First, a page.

Commentary

Commentary: All-$tar Game fuzzy math

May 6, 2021 6:28 am

Cobb tourism executive Holly Quinn pegged the economic damage at an incredible $100 million soon after Major League Baseball yanked its All-Star Game from Truist Park. Kevin C. Cox/Getty Images

Why do so many seemingly reasonable people repeat the can’t-be-true claim that Major League Baseball cost Georgia businesses $100 million by moving its 2021 All-Star Game out of Cobb County?

On April 3, Cobb Travel & Tourism President and CEO Holly Quinn fired that big number into the heated public debate a day after baseball pulled its summer showcase from Truist Park to protest Georgia’s controversial new election law.

It’s not the first time a Cobb official has wielded big numbers with little discernable weight. You might recall Cobb officials made big promises when they committed more than $300 million in taxpayer money to build then-SunTrust Park. Those overly optimistic economic impact claims have not come to fruition since the park’s opening day in 2017, according to a recent report by Kennesaw State University economist J.C. Bradbury.

I wondered where the Cobb tourism bureau’s $100 million estimate came from, since Quinn is the only source citing that figure in news reports. I asked for the data and finally heard back from Quinn’s office after reminding her that the nonprofit marketing organization gets substantial funding from taxpayer money. So, shouldn’t the public have a right to see the bureau’s data?

An email response from the bureau stated: “Cobb Travel & Tourism uses the industry-wide standard Destinations International Event Impact Calculator to estimate economic impact for events throughout Cobb County. The estimated more than $100 million economic impact comprises the entire MLB All-Star Week events.” My follow-up question asking for the specific data that the bureau plugged into the calculator (which KSU’s Bradbury describes as “designed to advocate for more tourism funding by tourism boosters” and “not used by any economists”) was not answered by the time this column published.

Since the data and math seem fuzzy, let’s reality-check with some context:

  • $100 million is what Southeast Toyota Distributors spent on its automotive processing facility that opened in Commerce, Ga. earlier this year.
  • $100 million is the monetary value of supplies the U.S. is sending to India to help it fight a horrific surge in COVID-19 cases.
  • $100 million is about double what the state of Georgia plans to spend in the coming budget year on substance abuse services, largely to fight the opioid-addiction crisis.

Is it likely that a single sporting event — even one that might draw fans for a few days — would truly equate financially to the big-ticket items above? I seriously doubt it.

My years as a journalist and government budget-watcher have taught me to be very wary of unsubstantiated “multiplier effect” numbers sprinkled around by promoters and consultants like magical pixie dust.

Not everyone shares my skepticism. Georgia Republican Congressmen Drew Ferguson and Barry Loudermilk stood alongside U.S. House Minority Leader Kevin McCarthy on Tuesday at an event in Marietta and used the specious $100 million economic impact claim to fire up the crowd.

(Notably, this threesome also hawked the falsehood that a rigged election cost former president Donald Trump a win in Georgia last November.)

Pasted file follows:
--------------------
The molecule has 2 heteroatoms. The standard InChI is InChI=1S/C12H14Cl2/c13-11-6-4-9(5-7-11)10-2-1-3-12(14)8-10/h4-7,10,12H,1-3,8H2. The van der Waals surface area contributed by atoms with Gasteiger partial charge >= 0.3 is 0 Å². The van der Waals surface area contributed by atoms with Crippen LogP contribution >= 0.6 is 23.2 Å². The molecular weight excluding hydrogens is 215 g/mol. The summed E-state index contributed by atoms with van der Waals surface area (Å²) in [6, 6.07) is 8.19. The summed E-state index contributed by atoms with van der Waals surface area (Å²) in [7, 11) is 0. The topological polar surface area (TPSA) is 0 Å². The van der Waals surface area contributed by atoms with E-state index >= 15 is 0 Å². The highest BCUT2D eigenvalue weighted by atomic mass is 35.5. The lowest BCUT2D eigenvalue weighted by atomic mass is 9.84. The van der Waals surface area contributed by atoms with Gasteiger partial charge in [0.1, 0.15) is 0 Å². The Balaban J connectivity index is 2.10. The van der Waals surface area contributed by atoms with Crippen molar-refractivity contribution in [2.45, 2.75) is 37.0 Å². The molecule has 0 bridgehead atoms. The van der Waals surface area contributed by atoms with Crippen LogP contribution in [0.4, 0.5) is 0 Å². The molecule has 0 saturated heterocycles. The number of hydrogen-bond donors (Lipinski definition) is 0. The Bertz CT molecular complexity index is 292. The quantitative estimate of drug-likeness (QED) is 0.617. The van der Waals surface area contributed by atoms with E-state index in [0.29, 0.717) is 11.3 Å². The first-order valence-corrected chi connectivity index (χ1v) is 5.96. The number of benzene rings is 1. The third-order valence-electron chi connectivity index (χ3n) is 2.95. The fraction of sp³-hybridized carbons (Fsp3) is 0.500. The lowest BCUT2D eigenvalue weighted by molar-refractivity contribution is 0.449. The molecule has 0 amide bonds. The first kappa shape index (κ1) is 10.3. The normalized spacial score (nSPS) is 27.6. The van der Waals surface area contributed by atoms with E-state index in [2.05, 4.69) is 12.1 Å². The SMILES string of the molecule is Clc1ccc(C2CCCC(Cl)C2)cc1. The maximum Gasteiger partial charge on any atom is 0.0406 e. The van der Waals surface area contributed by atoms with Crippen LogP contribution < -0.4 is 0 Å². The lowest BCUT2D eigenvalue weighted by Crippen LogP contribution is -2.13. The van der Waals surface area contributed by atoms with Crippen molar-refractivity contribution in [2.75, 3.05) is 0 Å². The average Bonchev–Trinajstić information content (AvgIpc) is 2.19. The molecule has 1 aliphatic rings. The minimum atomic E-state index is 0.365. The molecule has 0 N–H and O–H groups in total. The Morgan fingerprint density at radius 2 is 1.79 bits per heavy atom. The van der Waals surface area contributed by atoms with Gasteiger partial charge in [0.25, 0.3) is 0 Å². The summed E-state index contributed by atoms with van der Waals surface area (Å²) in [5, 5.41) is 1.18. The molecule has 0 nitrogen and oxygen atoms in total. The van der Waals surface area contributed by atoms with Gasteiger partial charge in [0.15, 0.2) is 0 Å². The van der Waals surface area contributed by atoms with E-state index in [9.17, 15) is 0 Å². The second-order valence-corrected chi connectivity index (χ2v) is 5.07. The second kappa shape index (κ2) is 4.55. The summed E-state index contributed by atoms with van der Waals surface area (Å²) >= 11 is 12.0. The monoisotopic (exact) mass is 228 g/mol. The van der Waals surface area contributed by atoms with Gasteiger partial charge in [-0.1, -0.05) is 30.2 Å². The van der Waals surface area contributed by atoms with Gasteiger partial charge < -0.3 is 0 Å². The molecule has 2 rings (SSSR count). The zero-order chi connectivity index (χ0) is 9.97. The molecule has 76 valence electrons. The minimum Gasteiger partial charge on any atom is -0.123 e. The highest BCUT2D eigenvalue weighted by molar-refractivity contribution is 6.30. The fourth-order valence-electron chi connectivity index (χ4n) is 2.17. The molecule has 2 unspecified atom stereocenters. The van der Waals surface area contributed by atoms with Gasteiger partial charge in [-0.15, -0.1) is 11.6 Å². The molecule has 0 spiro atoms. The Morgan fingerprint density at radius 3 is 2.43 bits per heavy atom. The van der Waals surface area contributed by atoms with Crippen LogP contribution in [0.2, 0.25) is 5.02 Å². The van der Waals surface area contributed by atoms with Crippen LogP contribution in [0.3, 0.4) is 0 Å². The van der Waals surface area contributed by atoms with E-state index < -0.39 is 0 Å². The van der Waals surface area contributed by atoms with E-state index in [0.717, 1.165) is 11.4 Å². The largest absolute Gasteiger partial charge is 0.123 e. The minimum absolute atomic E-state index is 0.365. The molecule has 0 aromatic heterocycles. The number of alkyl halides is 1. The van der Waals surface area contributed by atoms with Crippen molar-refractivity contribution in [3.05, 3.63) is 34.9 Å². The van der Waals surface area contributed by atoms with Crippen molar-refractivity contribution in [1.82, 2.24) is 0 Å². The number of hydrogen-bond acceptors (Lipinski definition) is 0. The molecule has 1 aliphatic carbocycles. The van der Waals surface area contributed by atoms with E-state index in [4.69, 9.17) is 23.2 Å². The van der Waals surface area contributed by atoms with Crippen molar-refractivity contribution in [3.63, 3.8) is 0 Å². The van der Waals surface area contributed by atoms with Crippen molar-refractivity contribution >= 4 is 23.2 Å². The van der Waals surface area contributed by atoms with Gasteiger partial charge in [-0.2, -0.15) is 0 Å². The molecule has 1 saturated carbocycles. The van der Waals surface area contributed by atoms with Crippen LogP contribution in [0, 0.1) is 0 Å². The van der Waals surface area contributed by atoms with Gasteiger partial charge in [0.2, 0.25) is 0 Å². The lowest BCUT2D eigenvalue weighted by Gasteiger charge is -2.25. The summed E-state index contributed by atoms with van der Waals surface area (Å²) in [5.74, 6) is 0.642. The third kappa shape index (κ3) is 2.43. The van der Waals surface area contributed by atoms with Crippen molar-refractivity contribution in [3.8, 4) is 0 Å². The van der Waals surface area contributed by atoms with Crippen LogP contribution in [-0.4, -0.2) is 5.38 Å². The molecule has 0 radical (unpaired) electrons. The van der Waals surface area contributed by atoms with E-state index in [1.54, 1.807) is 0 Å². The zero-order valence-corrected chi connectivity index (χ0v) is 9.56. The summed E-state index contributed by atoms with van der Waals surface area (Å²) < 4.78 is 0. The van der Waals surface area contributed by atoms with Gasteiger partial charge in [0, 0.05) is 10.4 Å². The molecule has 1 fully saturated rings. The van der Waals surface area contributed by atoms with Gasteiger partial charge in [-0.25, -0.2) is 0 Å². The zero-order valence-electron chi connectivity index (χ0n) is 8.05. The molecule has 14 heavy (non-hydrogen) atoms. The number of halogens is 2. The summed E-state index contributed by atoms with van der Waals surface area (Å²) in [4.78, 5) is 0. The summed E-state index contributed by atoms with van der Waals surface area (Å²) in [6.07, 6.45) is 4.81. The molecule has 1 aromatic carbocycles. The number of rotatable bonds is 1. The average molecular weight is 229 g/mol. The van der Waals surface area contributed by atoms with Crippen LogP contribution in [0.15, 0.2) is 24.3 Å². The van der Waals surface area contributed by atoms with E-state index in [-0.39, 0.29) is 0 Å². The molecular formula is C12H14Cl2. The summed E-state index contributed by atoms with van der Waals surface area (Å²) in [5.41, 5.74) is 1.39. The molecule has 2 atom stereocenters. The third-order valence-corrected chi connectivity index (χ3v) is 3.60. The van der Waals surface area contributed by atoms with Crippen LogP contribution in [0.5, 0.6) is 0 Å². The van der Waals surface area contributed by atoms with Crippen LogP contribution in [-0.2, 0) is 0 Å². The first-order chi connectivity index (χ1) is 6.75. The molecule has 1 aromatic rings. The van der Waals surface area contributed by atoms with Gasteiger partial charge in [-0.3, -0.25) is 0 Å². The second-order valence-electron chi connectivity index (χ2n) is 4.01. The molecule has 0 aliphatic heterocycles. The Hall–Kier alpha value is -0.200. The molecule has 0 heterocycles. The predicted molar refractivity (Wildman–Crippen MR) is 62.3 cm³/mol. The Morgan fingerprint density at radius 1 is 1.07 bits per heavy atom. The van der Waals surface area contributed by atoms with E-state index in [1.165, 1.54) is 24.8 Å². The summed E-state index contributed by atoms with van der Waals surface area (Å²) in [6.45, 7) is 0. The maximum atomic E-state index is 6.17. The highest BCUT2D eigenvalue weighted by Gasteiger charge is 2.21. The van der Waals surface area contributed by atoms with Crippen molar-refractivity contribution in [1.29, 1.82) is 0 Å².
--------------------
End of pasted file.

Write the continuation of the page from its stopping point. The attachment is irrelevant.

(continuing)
At the same Marietta event, Gus Tselios, owner of the popular Marietta Diner, was more sanguine. “We’ve been through worse,” Tselios told WABE. “But it’s just a little bit hard – it hurts a little bit because it was going to be a fun week.”

And that’s certainly a fact: It would have been fun for metro Atlanta to host the All-Star Game. It would have been exactly the kind of recreational communion we’ve all been longing for.

But we’re having fun, anyway. In the month since MLB announced the July 13 All-Star Game would happen in Denver, where the voting is easy, the Braves have played more than a dozen home games and are so optimistic about the team’s prospects (and ambivalent about Georgia’s 33% vaccination rate) they’re ready to put fans in every seat. Starting Friday, it will be possible for you to watch an in-person game at Truist Park with 41,000 of your fellow fans. As a bonus, the Braves have announced that fans can get their COVID vaccines at the ballpark this weekend.

What’s more, that magic pixie dust actually is in your hands – or at least your wallet. As Bradbury explained: “Economists have gone and looked at events like the All-Star Game, and they find there’s really no impact because it’s mostly just a reshuffling of local dollars.”

Bottom line: Your greenbacks are much more powerful than promoters’ weak promises of economic impact.

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John McCosh
John McCosh

John McCosh, Editor-in-Chief, is a seasoned writer and editor with decades of experience in journalism and government public affairs. His skills were forged in Georgia newsrooms, where he was a business and investigative reporter, editor and bureau chief, and expanded his experience during years in nonprofit and corporate communications roles. For more than a decade at the Atlanta Journal-Constitution, McCosh investigated state and local government officials and operations. He also tracked regional growth and development with a focus on metro Atlanta’s population-related problems, including traffic congestion, air pollution and water quality. He first learned the power of public records to unlock information when he was a commercial real estate reporter at the Atlanta Business Chronicle. McCosh is a board member of the Georgia First Amendment Foundation and active in the Georgia State Signal Alumni Group, which advises student journalists.

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